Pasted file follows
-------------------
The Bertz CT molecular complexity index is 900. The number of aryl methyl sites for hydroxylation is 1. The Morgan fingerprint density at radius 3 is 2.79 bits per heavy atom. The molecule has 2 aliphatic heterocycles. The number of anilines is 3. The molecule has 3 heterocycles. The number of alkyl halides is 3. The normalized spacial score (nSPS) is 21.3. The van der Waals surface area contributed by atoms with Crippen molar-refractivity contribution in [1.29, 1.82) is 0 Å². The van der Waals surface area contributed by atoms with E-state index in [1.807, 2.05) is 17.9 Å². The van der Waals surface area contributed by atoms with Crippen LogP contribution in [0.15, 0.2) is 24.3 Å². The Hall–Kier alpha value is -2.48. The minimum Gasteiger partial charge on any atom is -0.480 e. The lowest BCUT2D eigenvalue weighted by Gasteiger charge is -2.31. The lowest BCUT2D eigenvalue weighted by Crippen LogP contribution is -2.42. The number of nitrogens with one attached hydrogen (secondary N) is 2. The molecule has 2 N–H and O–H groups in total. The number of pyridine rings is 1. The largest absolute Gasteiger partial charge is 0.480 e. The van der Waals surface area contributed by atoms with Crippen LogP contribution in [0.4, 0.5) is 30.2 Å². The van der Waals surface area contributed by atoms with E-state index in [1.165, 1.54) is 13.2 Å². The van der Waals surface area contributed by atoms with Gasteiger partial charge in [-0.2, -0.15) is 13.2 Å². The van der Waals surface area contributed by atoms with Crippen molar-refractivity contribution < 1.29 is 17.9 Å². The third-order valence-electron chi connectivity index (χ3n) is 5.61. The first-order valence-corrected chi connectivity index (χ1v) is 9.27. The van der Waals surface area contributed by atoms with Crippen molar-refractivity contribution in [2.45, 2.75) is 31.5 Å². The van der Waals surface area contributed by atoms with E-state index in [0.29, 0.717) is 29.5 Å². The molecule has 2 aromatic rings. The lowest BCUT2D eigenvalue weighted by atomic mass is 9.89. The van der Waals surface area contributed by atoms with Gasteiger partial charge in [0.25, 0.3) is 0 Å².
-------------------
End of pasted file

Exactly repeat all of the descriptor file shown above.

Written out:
The Bertz CT molecular complexity index is 900. The number of aryl methyl sites for hydroxylation is 1. The Morgan fingerprint density at radius 3 is 2.79 bits per heavy atom. The molecule has 2 aliphatic heterocycles. The number of anilines is 3. The molecule has 3 heterocycles. The number of alkyl halides is 3. The normalized spacial score (nSPS) is 21.3. The van der Waals surface area contributed by atoms with Crippen molar-refractivity contribution in [1.29, 1.82) is 0 Å². The van der Waals surface area contributed by atoms with E-state index in [1.807, 2.05) is 17.9 Å². The van der Waals surface area contributed by atoms with Crippen LogP contribution in [0.15, 0.2) is 24.3 Å². The Hall–Kier alpha value is -2.48. The minimum Gasteiger partial charge on any atom is -0.480 e. The lowest BCUT2D eigenvalue weighted by Gasteiger charge is -2.31. The lowest BCUT2D eigenvalue weighted by Crippen LogP contribution is -2.42. The number of nitrogens with one attached hydrogen (secondary N) is 2. The molecule has 2 N–H and O–H groups in total. The number of pyridine rings is 1. The largest absolute Gasteiger partial charge is 0.480 e. The van der Waals surface area contributed by atoms with Crippen LogP contribution in [0.4, 0.5) is 30.2 Å². The van der Waals surface area contributed by atoms with E-state index in [1.165, 1.54) is 13.2 Å². The van der Waals surface area contributed by atoms with Gasteiger partial charge in [-0.2, -0.15) is 13.2 Å². The van der Waals surface area contributed by atoms with Crippen molar-refractivity contribution < 1.29 is 17.9 Å². The third-order valence-electron chi connectivity index (χ3n) is 5.61. The first-order valence-corrected chi connectivity index (χ1v) is 9.27. The van der Waals surface area contributed by atoms with Crippen molar-refractivity contribution in [2.45, 2.75) is 31.5 Å². The van der Waals surface area contributed by atoms with E-state index in [0.29, 0.717) is 29.5 Å². The molecule has 2 aromatic rings. The lowest BCUT2D eigenvalue weighted by atomic mass is 9.89. The van der Waals surface area contributed by atoms with Gasteiger partial charge in [0.25, 0.3) is 0 Å².